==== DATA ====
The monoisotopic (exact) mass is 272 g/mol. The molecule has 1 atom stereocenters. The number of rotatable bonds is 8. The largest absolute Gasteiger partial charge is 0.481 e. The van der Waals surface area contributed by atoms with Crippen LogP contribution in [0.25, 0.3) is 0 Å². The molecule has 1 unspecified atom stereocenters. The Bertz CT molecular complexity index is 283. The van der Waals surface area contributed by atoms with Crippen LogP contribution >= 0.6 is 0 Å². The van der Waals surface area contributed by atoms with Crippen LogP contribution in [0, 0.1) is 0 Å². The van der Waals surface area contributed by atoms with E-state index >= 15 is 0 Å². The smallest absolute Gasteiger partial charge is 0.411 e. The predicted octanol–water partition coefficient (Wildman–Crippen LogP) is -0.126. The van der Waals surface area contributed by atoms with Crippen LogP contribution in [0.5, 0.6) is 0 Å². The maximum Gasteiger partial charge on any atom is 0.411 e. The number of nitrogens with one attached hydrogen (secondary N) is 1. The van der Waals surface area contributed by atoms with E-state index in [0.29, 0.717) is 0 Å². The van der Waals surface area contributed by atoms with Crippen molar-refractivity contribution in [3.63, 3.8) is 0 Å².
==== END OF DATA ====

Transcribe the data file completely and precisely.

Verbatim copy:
The monoisotopic (exact) mass is 272 g/mol. The molecule has 1 atom stereocenters. The number of rotatable bonds is 8. The largest absolute Gasteiger partial charge is 0.481 e. The van der Waals surface area contributed by atoms with Crippen LogP contribution in [0.25, 0.3) is 0 Å². The molecule has 1 unspecified atom stereocenters. The Bertz CT molecular complexity index is 283. The van der Waals surface area contributed by atoms with Crippen LogP contribution >= 0.6 is 0 Å². The van der Waals surface area contributed by atoms with Crippen LogP contribution in [0, 0.1) is 0 Å². The van der Waals surface area contributed by atoms with E-state index >= 15 is 0 Å². The smallest absolute Gasteiger partial charge is 0.411 e. The predicted octanol–water partition coefficient (Wildman–Crippen LogP) is -0.126. The van der Waals surface area contributed by atoms with Crippen LogP contribution in [0.5, 0.6) is 0 Å². The maximum Gasteiger partial charge on any atom is 0.411 e. The number of nitrogens with one attached hydrogen (secondary N) is 1. The van der Waals surface area contributed by atoms with E-state index in [0.29, 0.717) is 0 Å². The van der Waals surface area contributed by atoms with Crippen molar-refractivity contribution in [3.63, 3.8) is 0 Å².